It’s also important to have open communication not only with your loved one you want to support, but those in your life that want to support you. In my last “caregiver” post I talked mostly about being ok with not being ok with what’s going on, and how to navigate communication with your loved ones that want to support you. Don’t hesitate to tell people in your life what you need. Whether it’s, “Why haven’t you once asked me about my dad? I need you.” or, “Can we not talk about that right now? I appreciate you asking though.”
Keep calm and compartmentalize
What can be hardest when communicating with friends are those that have an experience they want to share with you. It’s natural, to want to share and communicate on common ground. Sometimes it was really challenging hearing things like, “If you ever need to talk, I lost my mom to cancer, so I know what it’s like to have a parent with cancer.” I tried to maintain my compassion, even as I wanted to scream, “WHY would you tell me about your parent dying from cancer when my dad is fighting it right now?!”
I remember the episode of Sex and the City when Carrie and her lover du jour Aleksandr had a big communication faux pas about Samantha’s breast cancer diagnosis. Carrie was wearing her positivity goggles a little too tightly and blew up at Alex when he brought up his friend who had died from the disease. I remember thinking Carrie was being a big B, but I now understand that she’s fighting to stay positive for her friend who is fighting this disease. (And is a little in denial.) But Alex losing his friend had just as valid of an experience. Once emotions had calmed, it was as simple as Alex putting on the positivity goggles with Carrie for Samantha and Carrie giving him her condolences for Alex’s friend.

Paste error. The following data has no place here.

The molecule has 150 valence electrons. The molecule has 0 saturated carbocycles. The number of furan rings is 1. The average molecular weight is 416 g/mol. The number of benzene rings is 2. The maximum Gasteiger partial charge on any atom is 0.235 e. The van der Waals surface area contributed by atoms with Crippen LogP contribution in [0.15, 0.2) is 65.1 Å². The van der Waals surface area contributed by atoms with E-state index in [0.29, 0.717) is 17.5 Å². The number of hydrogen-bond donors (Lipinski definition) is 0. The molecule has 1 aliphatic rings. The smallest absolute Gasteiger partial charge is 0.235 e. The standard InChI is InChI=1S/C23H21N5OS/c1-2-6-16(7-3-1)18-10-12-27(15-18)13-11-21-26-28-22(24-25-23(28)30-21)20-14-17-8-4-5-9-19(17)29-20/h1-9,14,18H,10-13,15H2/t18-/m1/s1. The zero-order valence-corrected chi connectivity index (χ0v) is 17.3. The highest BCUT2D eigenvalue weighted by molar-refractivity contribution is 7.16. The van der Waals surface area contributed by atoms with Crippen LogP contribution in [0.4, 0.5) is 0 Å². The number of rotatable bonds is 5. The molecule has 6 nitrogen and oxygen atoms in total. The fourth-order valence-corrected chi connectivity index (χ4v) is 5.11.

I tried to remember this interaction when friends would tell me their experiences with cancer. They’re not trying to be hurtful. They’re trying to let me know they understand what I’m going through and that they’re there for me. Being able to reign in the explosions of emotion is a good skill. I also, regardless of the pain I’m going feeling, want to be always be someone that my friends feel like they can go to with their fears, stories, hurts, and memories. I’m now better able to calmly discuss experiences with friends, but at the time I just had to smile tightly and say thank you.